Despite its strengths as a beautiful, well-written and fascinating text, it is disappointing for readers that there are few textual differences in the main body of the book in comparison with the first edition. Indeed, the second edition of this text is primarily cosmetic, with the addition of three new sections that are not integrated with the rest of the monograph. Preston does not demonstrate his engagement with new research on the Cree, nor his familiarity with new issues and trends in anthropology. Areas for future study that Preston highlights in the first edition (e.g. the meaning of the tuft on the trees used to construct the shaking tent ; human relationships with the animal world ) are not developed or answered in the second edition; rather the text in the second edition is exactly duplicated from the first, with additional references added in square brackets behind the original endnotes at the back of the book. Despite its publication in 2002, the second edition of Cree Narratives does not engage with issues that have become mainstays in anthropological research since the first edition, most notably in terms of gender conventions and restrictions. This text focuses solely on the life patterns and relationships with nature as experienced by male Cree. Although Preston occasionally indicates restrictions around women’s participation in cultural activities (such as the shaking tent, or the hunt), very little information is addressed or developed on the roles of women in Cree culture and their relationship with nature, and, if those issues do get raised, they are usually highlighted as an area for further investigation. At this point in the history of anthropological theory and research, women’s roles in culture should not be dismissed and undeveloped.
Preston invokes few references to other research on the Cree since the first edition, augmenting his original bibliography with articles written by him and few other researchers. However, at various points he acknowledges his ignorance, stating, in a footnote, for example: “I prefer to skirt this issue until I am more adequately prepared to detail my position.” Unfortunately, he does not incorporate his developed position into the text of the second edition; rather he documents a number of papers that he has written on the subject (270). For the reader of the new edition, almost 30 years after the first edition, it is disappointing that new information is not incorporated into the main body of the text.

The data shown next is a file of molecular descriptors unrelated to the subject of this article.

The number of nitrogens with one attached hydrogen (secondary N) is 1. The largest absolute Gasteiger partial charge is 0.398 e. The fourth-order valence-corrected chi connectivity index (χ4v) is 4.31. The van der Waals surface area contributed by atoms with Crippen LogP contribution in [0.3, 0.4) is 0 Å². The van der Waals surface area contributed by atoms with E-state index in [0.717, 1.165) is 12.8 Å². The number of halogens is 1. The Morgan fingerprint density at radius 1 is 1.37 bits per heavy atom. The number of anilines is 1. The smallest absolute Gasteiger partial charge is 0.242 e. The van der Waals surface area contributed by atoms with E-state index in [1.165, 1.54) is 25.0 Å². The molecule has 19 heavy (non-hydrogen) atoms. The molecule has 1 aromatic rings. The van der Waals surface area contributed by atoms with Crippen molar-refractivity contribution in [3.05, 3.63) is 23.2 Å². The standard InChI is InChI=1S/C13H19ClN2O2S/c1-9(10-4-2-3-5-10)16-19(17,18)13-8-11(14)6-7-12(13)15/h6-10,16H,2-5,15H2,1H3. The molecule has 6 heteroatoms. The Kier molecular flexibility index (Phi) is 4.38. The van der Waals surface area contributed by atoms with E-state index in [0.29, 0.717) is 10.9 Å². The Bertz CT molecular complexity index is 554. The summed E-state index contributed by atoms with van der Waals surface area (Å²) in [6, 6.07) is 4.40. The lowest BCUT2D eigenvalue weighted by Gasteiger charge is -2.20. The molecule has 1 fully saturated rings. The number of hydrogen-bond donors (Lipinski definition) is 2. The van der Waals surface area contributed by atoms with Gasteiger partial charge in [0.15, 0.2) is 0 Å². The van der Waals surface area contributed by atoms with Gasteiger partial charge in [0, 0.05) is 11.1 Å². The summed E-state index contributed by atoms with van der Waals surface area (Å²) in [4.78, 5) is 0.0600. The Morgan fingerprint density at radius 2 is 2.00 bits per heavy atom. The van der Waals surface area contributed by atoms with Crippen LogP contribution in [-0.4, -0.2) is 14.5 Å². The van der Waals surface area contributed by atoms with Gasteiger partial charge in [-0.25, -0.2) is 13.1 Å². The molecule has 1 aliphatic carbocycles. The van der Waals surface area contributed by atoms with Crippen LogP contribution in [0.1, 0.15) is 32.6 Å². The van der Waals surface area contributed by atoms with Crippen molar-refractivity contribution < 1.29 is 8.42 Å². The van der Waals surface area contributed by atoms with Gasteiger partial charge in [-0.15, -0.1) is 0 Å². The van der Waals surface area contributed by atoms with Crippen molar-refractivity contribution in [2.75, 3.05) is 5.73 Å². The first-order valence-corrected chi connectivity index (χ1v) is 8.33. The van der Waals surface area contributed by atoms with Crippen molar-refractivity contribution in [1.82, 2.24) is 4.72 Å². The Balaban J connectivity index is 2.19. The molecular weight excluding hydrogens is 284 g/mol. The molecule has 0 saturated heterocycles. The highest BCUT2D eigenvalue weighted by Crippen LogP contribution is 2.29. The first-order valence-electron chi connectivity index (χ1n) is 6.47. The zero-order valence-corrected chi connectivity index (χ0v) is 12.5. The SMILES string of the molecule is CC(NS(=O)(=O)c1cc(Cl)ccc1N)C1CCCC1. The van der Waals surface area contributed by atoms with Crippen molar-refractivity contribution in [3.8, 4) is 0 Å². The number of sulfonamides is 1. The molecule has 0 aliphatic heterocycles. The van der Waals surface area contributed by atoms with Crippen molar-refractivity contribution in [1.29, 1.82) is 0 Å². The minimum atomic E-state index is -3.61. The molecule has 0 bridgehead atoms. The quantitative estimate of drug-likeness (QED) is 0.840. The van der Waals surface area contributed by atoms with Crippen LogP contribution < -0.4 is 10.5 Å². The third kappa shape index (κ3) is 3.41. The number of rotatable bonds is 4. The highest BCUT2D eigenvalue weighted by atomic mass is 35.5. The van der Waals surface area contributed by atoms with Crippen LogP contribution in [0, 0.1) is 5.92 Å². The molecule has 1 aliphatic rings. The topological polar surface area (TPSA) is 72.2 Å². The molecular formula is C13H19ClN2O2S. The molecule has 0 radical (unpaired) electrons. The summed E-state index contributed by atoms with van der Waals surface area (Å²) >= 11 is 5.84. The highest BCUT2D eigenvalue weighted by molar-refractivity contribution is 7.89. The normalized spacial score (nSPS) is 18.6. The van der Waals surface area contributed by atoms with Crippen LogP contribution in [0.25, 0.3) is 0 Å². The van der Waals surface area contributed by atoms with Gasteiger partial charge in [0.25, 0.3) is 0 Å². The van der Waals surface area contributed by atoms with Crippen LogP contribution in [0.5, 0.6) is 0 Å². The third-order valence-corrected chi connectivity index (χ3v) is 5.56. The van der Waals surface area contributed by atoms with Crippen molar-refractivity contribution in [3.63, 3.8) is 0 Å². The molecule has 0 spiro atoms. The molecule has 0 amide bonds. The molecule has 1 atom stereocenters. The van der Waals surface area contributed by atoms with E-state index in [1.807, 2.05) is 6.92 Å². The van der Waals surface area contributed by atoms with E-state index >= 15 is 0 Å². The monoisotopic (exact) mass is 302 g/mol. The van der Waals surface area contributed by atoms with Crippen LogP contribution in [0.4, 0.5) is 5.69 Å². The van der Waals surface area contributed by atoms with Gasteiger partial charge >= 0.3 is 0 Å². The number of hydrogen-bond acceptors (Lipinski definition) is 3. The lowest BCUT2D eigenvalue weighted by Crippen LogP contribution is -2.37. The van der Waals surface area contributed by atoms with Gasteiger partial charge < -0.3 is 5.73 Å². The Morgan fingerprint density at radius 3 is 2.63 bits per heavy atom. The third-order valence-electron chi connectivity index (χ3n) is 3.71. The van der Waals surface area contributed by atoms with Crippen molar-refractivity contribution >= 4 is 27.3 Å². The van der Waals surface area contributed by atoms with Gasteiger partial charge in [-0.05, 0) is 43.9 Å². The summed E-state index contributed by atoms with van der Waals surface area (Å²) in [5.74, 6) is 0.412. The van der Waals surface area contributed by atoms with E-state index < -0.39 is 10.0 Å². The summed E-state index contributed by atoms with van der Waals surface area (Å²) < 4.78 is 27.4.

Despite criticisms of the second edition of CreeNarratives, this book offers anthropologists informative and interesting insight into some of the historic practices of the eastern Cree in Canada, as well as historic ethnographic practices of anthropologists researching and writing in the 1960s and 1970s. It is a very well written and throughtful text, which is a pleasure to read.
- Preston, Richard J. 1975. Cree Narrative: Expressing the Personal Meanings of Events. Ottawa: National Museum of Man Mercury Series, Canadian Ethnology Service Paper no 30.
- Tanner, Adrian. 1977. “Book review of Cree Narrative”. Arctic Journal of the Arctic Institute of North America 30 (3): 192-193.